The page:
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NCJ Number: 230164 Add to Shopping cart Find in a Library
Title: Fire Dynamics and Forensic Analysis of Limited Ventilation Compartment Fires Volume 1: Experimental
Author(s): Andrew J. Wolfe; Christopher L. Mealy; Daniel T. Gottuk
Corporate Author: Hughes Associates, Inc.
United States of America
Date Published: October 2009
Page Count: 194
Sponsoring Agency: Hughes Associates, Inc.
Baltimore, MD 21227
National Institute of Justice (NIJ)
Washington, DC 20531
National Institute of Justice/NCJRS
Rockville, MD 20849
NCJRS Photocopy Services
Rockville, MD 20849-6000
Grant Number: 2007-DN-BX-K240
Sale Source: National Institute of Justice/NCJRS
Box 6000
Rockville, MD 20849
United States of America

NCJRS Photocopy Services
Box 6000
Rockville, MD 20849-6000
United States of America
Document: PDF
Type: Report (Study/Research)
Format: Document
Language: English
Country: United States of America
Annotation: Since little research has been done to examine full-scale unventilated fires despite their common occurrence and relevance in fire investigations, this project was conducted in order to characterize the fire dynamics of unventilated and partially ventilated compartment fires.
Abstract: Research goals were to determine the effects of ventilation on general fire dynamics, including fire growth, smoke and gas production, and vitiation; identify the effect of ventilation on tenability factors, including temperature, heat flux, and carbon monoxide; and to determine the effect of ventilation and ignition scenario on the ability to use forensic tools in analyzing the cause and progression of a fire. The study found that fires without sufficient ventilation became vitiated and ceased to grow; and fires with sufficient ventilation continued to grow. A critical ventilation size that allows the continued growth of a fire was determined. The suppression of fires was due to the reduction of oxygen and the increase in diluents, particularly carbon dioxide. Although ventilation capability ultimately influenced how large a fire could grow, the ventilation opening did not have an effect on the initial fire growth rate. For approximately the first 5-10 minutes after the ignition of the main fuel item, the heat release rate for each test was similar to others of the same fuel type and orientation, regardless of the vent opening. In terms of fuel source, sofa fires posed a faster thermal hazard than the cabinet fires, resulting in shorter times to untenable temperature and higher peak temperatures. The ignition scenario also had an effect on the time to untenable conditions within the enclosure. A series of 15 full-scale fires were performed within an instrumented, 4-room, apartment-style enclosure that measured 450 square feet. Three different fuel sources, - sofas, kitchen cabinets, and cotton batting - were tested under various ventilation schemes. Extensive figures and tables, appended supplementary data and information, and 31 references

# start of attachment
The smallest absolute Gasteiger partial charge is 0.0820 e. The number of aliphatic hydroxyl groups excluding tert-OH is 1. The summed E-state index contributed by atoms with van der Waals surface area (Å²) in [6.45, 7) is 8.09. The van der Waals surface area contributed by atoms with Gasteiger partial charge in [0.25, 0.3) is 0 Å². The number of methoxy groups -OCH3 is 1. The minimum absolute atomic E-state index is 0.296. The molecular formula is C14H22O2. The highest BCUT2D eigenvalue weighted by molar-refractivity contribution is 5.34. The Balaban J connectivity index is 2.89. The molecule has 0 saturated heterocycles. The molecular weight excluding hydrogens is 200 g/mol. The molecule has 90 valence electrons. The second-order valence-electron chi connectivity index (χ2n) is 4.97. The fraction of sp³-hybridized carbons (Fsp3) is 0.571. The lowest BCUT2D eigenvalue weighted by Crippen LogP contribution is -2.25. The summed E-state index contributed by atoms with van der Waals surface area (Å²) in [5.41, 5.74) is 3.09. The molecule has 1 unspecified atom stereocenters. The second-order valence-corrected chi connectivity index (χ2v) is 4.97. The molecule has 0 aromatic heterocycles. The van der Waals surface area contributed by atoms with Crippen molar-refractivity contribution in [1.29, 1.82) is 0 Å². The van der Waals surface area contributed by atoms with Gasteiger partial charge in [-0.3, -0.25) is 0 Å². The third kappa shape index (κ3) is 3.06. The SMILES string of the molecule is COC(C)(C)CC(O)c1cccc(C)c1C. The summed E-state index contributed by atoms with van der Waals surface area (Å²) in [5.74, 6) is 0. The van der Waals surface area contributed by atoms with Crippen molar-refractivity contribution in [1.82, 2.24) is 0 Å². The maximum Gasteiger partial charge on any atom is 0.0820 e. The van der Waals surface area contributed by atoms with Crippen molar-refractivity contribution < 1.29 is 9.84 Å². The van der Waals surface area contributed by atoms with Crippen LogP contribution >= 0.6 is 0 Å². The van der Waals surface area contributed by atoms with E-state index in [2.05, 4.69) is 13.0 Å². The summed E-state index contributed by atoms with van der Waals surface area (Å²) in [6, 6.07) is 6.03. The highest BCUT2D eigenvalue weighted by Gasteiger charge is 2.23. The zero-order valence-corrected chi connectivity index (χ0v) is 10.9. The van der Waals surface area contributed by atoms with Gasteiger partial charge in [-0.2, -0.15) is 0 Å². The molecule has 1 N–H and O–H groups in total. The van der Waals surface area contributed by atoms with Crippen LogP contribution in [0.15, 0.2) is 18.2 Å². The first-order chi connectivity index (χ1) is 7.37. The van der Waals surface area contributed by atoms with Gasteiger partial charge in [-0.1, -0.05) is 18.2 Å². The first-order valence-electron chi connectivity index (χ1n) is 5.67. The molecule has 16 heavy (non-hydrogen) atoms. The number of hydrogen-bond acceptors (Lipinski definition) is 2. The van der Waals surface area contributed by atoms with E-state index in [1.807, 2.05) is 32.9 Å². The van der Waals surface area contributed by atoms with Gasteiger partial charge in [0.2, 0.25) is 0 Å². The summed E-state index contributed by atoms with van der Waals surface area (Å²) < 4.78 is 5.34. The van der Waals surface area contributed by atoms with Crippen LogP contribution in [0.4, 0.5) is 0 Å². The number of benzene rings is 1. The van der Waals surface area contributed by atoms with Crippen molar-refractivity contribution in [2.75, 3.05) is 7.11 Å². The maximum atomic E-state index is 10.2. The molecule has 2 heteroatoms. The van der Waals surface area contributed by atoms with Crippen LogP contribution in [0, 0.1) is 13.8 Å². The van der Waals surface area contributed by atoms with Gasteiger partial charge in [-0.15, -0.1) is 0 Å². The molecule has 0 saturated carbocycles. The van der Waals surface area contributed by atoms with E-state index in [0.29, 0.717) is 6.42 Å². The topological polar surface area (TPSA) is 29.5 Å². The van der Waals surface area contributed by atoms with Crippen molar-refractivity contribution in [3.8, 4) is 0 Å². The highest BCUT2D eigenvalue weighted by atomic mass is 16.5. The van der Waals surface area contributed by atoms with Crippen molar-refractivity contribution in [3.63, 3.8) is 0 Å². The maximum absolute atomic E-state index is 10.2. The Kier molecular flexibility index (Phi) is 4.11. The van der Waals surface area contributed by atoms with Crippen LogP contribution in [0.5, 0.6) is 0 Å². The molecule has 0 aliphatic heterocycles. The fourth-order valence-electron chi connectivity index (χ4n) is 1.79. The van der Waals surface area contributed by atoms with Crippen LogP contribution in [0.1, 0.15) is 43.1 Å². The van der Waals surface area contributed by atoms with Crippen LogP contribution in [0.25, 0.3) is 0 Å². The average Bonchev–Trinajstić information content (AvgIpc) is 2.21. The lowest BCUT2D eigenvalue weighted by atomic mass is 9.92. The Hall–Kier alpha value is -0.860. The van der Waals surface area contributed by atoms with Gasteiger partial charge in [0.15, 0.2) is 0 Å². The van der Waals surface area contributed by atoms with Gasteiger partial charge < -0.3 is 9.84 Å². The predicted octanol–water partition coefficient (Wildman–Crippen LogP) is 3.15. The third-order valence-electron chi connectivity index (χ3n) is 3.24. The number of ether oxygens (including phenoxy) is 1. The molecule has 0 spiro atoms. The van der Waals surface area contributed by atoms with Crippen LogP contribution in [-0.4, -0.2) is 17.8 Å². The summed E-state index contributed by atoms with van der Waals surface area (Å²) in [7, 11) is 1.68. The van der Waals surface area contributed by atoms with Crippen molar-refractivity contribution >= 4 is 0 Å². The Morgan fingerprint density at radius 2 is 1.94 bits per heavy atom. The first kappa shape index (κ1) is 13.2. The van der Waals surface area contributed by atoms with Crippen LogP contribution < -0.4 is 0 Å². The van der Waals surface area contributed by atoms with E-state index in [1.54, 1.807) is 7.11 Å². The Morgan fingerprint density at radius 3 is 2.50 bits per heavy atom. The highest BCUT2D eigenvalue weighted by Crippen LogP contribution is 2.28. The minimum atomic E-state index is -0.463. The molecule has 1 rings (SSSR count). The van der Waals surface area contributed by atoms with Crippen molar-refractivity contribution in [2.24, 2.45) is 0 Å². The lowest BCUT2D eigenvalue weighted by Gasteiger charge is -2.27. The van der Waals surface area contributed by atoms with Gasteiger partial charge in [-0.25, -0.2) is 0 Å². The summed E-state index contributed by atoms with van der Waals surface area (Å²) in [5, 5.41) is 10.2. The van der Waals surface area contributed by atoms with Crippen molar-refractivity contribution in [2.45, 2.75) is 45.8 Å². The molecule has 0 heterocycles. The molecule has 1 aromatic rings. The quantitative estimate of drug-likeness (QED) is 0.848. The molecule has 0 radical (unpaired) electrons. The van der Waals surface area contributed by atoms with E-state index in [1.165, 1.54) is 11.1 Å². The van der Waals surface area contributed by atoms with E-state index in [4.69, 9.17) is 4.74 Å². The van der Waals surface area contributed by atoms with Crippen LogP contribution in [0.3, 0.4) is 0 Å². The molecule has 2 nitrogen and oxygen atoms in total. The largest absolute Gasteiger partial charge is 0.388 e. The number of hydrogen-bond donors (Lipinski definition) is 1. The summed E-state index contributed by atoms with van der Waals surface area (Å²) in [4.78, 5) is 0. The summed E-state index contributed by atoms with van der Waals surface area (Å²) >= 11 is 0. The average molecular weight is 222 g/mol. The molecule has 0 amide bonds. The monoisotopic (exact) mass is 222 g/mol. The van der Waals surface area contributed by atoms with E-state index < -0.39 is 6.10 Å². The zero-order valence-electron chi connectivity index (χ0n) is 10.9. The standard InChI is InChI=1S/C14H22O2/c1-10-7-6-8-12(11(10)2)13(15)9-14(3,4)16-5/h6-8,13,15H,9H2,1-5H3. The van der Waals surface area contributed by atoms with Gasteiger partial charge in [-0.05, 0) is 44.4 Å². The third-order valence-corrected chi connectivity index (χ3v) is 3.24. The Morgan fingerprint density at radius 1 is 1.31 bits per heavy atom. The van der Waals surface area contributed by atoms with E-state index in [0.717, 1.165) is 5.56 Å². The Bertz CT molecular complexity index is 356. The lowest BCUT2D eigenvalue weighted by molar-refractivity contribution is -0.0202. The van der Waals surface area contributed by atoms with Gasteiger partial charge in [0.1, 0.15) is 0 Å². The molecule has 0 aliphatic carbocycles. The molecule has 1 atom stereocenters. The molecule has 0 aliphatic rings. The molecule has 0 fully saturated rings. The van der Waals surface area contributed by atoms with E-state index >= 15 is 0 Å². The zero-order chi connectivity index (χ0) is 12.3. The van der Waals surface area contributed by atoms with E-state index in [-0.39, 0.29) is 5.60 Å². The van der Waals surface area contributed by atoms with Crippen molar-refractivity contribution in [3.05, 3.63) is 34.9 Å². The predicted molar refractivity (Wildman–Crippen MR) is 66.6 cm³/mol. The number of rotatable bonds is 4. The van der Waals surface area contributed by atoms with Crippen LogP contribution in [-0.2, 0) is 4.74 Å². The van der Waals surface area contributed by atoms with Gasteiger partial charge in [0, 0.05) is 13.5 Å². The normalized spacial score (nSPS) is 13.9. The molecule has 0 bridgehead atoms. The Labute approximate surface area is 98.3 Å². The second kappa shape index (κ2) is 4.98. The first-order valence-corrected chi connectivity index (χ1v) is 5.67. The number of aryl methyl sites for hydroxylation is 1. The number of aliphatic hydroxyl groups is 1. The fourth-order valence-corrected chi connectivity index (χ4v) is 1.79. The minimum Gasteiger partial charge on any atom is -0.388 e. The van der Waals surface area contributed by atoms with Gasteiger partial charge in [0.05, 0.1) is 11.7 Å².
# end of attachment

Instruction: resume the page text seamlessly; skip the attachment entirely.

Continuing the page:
Main Term(s): Criminology
Index Term(s): Arson; Arson factors; Arson investigations; NIJ grant-related documents
To cite this abstract, use the following link:
http://www.ncjrs.gov/App/publications/abstract.aspx?ID=252196

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